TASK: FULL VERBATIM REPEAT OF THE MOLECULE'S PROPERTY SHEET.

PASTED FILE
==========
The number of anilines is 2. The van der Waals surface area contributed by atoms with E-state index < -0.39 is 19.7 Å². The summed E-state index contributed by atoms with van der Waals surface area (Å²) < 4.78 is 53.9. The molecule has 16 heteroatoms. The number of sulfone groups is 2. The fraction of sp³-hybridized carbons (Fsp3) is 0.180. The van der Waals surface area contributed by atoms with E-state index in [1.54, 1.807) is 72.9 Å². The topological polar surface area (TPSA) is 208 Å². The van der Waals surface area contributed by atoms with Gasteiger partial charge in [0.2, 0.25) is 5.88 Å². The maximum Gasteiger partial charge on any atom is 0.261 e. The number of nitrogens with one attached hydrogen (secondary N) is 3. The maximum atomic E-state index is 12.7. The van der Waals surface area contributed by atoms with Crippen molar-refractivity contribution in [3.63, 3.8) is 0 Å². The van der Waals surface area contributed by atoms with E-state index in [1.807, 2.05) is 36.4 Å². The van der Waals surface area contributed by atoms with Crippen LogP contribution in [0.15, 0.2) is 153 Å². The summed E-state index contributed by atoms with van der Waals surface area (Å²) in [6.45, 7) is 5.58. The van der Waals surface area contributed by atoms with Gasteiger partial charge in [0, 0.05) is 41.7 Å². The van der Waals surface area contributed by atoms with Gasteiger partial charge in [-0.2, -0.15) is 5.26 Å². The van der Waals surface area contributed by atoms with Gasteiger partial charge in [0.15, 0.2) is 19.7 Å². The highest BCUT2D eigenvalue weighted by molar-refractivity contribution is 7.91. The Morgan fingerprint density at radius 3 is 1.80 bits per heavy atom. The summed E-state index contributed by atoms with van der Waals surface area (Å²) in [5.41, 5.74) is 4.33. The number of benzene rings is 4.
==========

The number of anilines is 2. The van der Waals surface area contributed by atoms with E-state index < -0.39 is 19.7 Å². The summed E-state index contributed by atoms with van der Waals surface area (Å²) < 4.78 is 53.9. The molecule has 16 heteroatoms. The number of sulfone groups is 2. The fraction of sp³-hybridized carbons (Fsp3) is 0.180. The van der Waals surface area contributed by atoms with E-state index in [1.54, 1.807) is 72.9 Å². The topological polar surface area (TPSA) is 208 Å². The van der Waals surface area contributed by atoms with Gasteiger partial charge in [0.2, 0.25) is 5.88 Å². The maximum Gasteiger partial charge on any atom is 0.261 e. The number of nitrogens with one attached hydrogen (secondary N) is 3. The maximum atomic E-state index is 12.7. The van der Waals surface area contributed by atoms with Crippen molar-refractivity contribution in [3.63, 3.8) is 0 Å². The van der Waals surface area contributed by atoms with E-state index in [1.807, 2.05) is 36.4 Å². The van der Waals surface area contributed by atoms with Crippen LogP contribution in [0.15, 0.2) is 153 Å². The summed E-state index contributed by atoms with van der Waals surface area (Å²) in [6.45, 7) is 5.58. The van der Waals surface area contributed by atoms with Gasteiger partial charge in [0, 0.05) is 41.7 Å². The van der Waals surface area contributed by atoms with Gasteiger partial charge in [-0.2, -0.15) is 5.26 Å². The van der Waals surface area contributed by atoms with Gasteiger partial charge in [0.15, 0.2) is 19.7 Å². The highest BCUT2D eigenvalue weighted by molar-refractivity contribution is 7.91. The Morgan fingerprint density at radius 3 is 1.80 bits per heavy atom. The summed E-state index contributed by atoms with van der Waals surface area (Å²) in [5.41, 5.74) is 4.33. The number of benzene rings is 4.